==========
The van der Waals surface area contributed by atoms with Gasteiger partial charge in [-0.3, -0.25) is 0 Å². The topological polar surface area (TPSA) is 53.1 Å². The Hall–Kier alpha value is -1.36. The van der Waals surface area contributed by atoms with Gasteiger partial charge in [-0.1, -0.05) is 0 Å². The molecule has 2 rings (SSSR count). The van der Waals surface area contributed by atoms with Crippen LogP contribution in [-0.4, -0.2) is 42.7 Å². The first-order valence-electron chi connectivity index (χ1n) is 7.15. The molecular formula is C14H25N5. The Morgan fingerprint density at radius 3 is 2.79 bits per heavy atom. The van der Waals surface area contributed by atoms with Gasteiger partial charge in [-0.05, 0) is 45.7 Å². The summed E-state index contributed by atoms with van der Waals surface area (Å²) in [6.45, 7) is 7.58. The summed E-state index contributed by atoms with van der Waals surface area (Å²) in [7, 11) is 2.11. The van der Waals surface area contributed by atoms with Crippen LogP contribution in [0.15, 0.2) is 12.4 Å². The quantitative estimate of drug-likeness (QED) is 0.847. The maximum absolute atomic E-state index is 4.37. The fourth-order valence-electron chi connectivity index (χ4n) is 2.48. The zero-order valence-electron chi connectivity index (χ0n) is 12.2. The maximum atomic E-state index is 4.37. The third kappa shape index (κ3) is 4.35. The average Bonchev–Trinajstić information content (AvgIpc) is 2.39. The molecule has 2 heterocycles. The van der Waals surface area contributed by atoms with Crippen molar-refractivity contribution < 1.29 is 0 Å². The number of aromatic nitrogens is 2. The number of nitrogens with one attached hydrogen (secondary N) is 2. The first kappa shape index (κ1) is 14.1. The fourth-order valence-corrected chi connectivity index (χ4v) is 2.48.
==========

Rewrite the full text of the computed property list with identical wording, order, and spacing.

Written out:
The van der Waals surface area contributed by atoms with Gasteiger partial charge in [-0.3, -0.25) is 0 Å². The topological polar surface area (TPSA) is 53.1 Å². The Hall–Kier alpha value is -1.36. The van der Waals surface area contributed by atoms with Gasteiger partial charge in [-0.1, -0.05) is 0 Å². The molecule has 2 rings (SSSR count). The van der Waals surface area contributed by atoms with Crippen LogP contribution in [-0.4, -0.2) is 42.7 Å². The first-order valence-electron chi connectivity index (χ1n) is 7.15. The molecular formula is C14H25N5. The Morgan fingerprint density at radius 3 is 2.79 bits per heavy atom. The van der Waals surface area contributed by atoms with Gasteiger partial charge in [-0.05, 0) is 45.7 Å². The summed E-state index contributed by atoms with van der Waals surface area (Å²) in [6.45, 7) is 7.58. The summed E-state index contributed by atoms with van der Waals surface area (Å²) in [7, 11) is 2.11. The van der Waals surface area contributed by atoms with Crippen LogP contribution in [0.15, 0.2) is 12.4 Å². The quantitative estimate of drug-likeness (QED) is 0.847. The maximum absolute atomic E-state index is 4.37. The fourth-order valence-electron chi connectivity index (χ4n) is 2.48. The zero-order valence-electron chi connectivity index (χ0n) is 12.2. The maximum atomic E-state index is 4.37. The third kappa shape index (κ3) is 4.35. The average Bonchev–Trinajstić information content (AvgIpc) is 2.39. The molecule has 2 heterocycles. The van der Waals surface area contributed by atoms with Crippen molar-refractivity contribution < 1.29 is 0 Å². The number of aromatic nitrogens is 2. The number of nitrogens with one attached hydrogen (secondary N) is 2. The first kappa shape index (κ1) is 14.1. The fourth-order valence-corrected chi connectivity index (χ4v) is 2.48.